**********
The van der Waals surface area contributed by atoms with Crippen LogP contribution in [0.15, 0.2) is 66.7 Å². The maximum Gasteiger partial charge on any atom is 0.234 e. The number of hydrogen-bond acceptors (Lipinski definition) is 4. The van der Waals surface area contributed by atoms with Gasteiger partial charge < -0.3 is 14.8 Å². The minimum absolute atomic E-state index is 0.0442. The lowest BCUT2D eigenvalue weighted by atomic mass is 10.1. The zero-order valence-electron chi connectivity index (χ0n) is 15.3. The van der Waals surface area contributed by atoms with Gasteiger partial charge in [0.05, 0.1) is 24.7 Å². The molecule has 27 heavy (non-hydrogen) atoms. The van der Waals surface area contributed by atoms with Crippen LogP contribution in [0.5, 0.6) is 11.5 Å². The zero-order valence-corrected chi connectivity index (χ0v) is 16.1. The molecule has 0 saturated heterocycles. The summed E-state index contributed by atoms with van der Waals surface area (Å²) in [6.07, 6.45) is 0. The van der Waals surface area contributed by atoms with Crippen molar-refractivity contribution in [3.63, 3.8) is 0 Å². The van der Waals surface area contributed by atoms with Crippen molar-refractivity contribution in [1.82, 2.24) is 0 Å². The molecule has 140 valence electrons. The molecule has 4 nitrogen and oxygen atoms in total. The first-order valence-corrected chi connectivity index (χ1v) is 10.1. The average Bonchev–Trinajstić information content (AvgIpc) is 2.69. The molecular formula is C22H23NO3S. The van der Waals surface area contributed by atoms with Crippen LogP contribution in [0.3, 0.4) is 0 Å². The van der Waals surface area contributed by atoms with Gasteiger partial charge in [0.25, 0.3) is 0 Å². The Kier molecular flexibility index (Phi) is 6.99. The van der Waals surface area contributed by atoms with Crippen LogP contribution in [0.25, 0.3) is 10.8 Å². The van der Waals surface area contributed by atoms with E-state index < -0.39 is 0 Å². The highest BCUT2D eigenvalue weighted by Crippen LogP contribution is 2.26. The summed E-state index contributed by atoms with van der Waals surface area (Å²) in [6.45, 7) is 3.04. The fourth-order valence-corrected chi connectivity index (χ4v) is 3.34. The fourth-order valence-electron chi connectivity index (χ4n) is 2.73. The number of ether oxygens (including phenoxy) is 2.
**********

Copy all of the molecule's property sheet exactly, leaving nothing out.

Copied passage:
The van der Waals surface area contributed by atoms with Crippen LogP contribution in [0.15, 0.2) is 66.7 Å². The maximum Gasteiger partial charge on any atom is 0.234 e. The number of hydrogen-bond acceptors (Lipinski definition) is 4. The van der Waals surface area contributed by atoms with Gasteiger partial charge < -0.3 is 14.8 Å². The minimum absolute atomic E-state index is 0.0442. The lowest BCUT2D eigenvalue weighted by atomic mass is 10.1. The zero-order valence-electron chi connectivity index (χ0n) is 15.3. The van der Waals surface area contributed by atoms with Gasteiger partial charge in [0.05, 0.1) is 24.7 Å². The molecule has 27 heavy (non-hydrogen) atoms. The van der Waals surface area contributed by atoms with Crippen LogP contribution in [0.5, 0.6) is 11.5 Å². The zero-order valence-corrected chi connectivity index (χ0v) is 16.1. The molecule has 0 saturated heterocycles. The summed E-state index contributed by atoms with van der Waals surface area (Å²) in [6.07, 6.45) is 0. The van der Waals surface area contributed by atoms with Crippen molar-refractivity contribution in [3.63, 3.8) is 0 Å². The van der Waals surface area contributed by atoms with Crippen molar-refractivity contribution in [1.82, 2.24) is 0 Å². The molecule has 140 valence electrons. The molecule has 4 nitrogen and oxygen atoms in total. The first-order valence-corrected chi connectivity index (χ1v) is 10.1. The average Bonchev–Trinajstić information content (AvgIpc) is 2.69. The molecular formula is C22H23NO3S. The van der Waals surface area contributed by atoms with Crippen LogP contribution in [0.3, 0.4) is 0 Å². The van der Waals surface area contributed by atoms with Gasteiger partial charge in [0.25, 0.3) is 0 Å². The Kier molecular flexibility index (Phi) is 6.99. The van der Waals surface area contributed by atoms with Crippen LogP contribution in [0.25, 0.3) is 10.8 Å². The van der Waals surface area contributed by atoms with E-state index < -0.39 is 0 Å². The highest BCUT2D eigenvalue weighted by Crippen LogP contribution is 2.26. The summed E-state index contributed by atoms with van der Waals surface area (Å²) in [6.45, 7) is 3.04. The fourth-order valence-corrected chi connectivity index (χ4v) is 3.34. The fourth-order valence-electron chi connectivity index (χ4n) is 2.73. The number of ether oxygens (including phenoxy) is 2.